PUTTING OUT THE WELCOME MAT
To ensure a positive experience for the 21.5 million visitors during the Expo's 184 days, the Expo 2015 team collaborated with the city of Milan. The Expo 2015 team helped Milan identify all areas of the city that would be impacted by the event so improvements could be made in advance.
Milan helped fund new infrastructure projects and upgraded ancillary services to prepare for the crush of tourists. For instance, the city built new hotels, ensured that trains ran more frequently to and from the Expo and added new signage to direct Expo visitors using public transportation. These improvements resulted from meetings in which project managers provided the city with detailed estimates about attendance, such as when to expect peak crowds, Mr. Acbano says.
“We met challenges so diverse and compelling—even during the event itself—that only after everything finally ended successfully did I start to feel the satisfaction.”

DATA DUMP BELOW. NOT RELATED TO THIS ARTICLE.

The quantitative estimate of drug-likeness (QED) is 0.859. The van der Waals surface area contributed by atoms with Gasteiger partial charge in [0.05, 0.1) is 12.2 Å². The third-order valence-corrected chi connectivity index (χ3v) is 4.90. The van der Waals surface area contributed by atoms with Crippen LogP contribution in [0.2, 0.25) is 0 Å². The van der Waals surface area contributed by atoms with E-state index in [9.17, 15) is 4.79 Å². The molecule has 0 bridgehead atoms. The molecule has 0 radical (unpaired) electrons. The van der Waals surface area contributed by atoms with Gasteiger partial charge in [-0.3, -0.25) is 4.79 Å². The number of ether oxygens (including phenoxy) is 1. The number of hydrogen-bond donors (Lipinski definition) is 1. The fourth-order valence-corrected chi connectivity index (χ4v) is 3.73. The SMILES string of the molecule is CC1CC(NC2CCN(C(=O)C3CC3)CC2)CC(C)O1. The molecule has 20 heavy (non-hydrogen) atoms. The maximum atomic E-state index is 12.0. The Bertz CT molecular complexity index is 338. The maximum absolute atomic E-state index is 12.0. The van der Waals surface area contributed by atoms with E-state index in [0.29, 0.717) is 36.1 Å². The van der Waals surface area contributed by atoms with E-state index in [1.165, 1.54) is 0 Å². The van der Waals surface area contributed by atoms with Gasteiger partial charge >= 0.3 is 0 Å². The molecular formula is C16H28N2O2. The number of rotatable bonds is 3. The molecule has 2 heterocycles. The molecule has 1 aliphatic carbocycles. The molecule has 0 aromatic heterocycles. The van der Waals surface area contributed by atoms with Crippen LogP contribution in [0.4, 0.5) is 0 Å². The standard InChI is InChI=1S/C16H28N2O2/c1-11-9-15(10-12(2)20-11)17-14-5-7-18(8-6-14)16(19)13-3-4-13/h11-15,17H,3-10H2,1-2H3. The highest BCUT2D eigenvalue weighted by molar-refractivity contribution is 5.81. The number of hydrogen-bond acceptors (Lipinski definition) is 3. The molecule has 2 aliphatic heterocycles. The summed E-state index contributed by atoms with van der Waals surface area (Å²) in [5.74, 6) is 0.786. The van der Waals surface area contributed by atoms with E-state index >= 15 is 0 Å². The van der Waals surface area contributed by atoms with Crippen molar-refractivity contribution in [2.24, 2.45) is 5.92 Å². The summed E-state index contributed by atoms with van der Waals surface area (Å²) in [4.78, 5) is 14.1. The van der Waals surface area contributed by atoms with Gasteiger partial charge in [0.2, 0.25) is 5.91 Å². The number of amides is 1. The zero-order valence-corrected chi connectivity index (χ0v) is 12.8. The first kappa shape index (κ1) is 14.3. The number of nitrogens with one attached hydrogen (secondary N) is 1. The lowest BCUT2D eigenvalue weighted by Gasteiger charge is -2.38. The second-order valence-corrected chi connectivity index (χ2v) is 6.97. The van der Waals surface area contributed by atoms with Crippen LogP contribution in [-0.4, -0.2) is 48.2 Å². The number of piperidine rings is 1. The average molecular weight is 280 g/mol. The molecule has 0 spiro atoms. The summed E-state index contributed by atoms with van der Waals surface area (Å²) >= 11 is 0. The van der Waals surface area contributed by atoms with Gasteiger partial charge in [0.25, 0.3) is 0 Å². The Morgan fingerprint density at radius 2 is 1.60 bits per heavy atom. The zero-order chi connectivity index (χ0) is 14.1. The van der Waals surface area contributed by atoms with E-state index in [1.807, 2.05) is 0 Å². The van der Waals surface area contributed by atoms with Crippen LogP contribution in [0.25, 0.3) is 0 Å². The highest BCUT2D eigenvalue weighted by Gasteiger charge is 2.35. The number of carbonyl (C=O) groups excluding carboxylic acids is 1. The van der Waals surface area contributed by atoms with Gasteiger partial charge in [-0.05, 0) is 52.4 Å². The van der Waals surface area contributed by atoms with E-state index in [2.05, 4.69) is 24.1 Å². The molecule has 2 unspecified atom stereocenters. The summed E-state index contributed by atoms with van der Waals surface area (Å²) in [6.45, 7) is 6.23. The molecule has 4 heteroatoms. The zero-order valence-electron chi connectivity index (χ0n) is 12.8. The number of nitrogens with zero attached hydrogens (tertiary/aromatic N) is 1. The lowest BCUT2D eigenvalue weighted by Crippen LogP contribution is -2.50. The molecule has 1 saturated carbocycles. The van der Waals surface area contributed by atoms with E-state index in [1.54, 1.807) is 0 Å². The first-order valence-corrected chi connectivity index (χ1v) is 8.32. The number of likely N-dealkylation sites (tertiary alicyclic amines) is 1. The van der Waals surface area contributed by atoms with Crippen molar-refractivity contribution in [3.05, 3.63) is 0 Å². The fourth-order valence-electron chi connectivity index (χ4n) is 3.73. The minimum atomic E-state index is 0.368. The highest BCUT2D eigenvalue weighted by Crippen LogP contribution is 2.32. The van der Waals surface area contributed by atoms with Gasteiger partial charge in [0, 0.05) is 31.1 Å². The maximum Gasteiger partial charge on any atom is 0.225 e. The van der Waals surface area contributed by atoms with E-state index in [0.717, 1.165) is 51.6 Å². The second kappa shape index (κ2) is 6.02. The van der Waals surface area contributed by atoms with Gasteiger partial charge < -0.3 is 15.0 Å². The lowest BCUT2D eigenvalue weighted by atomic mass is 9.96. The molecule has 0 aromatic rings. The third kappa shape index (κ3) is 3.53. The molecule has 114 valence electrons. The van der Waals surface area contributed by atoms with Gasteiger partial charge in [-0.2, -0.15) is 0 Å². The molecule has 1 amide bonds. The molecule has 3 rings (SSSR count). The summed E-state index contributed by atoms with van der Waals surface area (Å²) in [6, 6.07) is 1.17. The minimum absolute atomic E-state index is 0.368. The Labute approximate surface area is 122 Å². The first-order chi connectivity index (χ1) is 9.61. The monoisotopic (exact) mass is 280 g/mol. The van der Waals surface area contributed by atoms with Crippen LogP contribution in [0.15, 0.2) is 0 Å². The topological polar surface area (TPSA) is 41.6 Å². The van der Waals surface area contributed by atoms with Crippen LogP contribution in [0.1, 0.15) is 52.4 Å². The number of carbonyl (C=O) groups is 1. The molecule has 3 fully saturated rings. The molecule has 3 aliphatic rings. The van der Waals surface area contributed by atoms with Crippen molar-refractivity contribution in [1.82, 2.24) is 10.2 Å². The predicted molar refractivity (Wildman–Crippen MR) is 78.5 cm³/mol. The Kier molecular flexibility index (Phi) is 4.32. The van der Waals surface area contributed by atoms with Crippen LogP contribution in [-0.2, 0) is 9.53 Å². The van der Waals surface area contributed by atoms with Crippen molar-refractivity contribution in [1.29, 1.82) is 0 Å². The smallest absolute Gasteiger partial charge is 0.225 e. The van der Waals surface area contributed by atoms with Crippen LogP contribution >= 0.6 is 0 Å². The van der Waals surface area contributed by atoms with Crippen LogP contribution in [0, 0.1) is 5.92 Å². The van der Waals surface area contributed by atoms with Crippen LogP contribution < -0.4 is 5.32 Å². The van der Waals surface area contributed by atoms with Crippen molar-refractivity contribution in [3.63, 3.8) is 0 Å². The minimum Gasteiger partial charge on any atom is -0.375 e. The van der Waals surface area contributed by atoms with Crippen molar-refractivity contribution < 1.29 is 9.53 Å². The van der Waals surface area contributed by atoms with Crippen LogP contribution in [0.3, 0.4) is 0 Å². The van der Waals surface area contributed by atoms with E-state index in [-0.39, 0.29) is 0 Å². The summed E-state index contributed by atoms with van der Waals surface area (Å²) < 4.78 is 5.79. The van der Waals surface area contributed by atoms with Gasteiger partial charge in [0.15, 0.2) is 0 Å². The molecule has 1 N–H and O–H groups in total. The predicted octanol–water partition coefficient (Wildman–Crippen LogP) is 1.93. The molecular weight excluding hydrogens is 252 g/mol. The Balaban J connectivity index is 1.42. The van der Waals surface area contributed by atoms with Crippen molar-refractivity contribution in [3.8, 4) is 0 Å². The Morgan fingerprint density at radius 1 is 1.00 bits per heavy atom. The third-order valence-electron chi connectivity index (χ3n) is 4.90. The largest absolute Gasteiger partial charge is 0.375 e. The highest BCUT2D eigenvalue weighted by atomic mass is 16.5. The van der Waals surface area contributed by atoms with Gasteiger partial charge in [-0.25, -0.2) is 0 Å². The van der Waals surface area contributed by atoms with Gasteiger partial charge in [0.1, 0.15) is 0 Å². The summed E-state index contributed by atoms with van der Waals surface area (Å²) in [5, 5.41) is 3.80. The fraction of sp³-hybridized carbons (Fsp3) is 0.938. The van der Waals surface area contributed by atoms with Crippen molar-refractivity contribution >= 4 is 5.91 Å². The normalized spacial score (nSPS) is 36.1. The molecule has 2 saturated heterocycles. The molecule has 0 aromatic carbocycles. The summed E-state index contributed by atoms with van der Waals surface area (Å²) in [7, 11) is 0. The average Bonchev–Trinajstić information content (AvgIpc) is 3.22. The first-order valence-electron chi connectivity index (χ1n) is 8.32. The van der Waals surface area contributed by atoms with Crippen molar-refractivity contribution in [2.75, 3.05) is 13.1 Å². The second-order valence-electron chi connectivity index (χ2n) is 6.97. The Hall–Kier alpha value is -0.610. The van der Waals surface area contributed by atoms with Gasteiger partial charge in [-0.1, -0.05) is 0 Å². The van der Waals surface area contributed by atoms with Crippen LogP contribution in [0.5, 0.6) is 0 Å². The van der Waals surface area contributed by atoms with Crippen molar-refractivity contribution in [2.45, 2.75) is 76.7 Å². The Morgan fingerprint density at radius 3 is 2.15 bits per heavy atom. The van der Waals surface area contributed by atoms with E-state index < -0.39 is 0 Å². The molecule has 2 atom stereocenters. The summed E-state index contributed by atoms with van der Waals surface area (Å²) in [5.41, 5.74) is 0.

—Stefano Acbano, PMP, Expo 2015, Milan, Italy
Similarly, the Expo 2015 project team juggled requirements to make the event user-friendly for visitors from various countries. For example, it had to provide signs and translators who spoke French and English so visitors could easily navigate the Expo grounds. Milan also helped its taxi drivers communicate in other languages, including BIE's official languages, English and French. Some city signage also added translations.
Ultimately, Expo 2015 cemented Milan and Italy as a whole as a festive and engaging destination for international tourism—thanks to careful and constant management of problems both big and small, Mr. Acbano says.
“Years flew in a flash. During the different phases of the event, we met challenges so diverse and compelling—even during the event itself—that only after everything finally ended successfully did I start to feel the satisfaction.” PM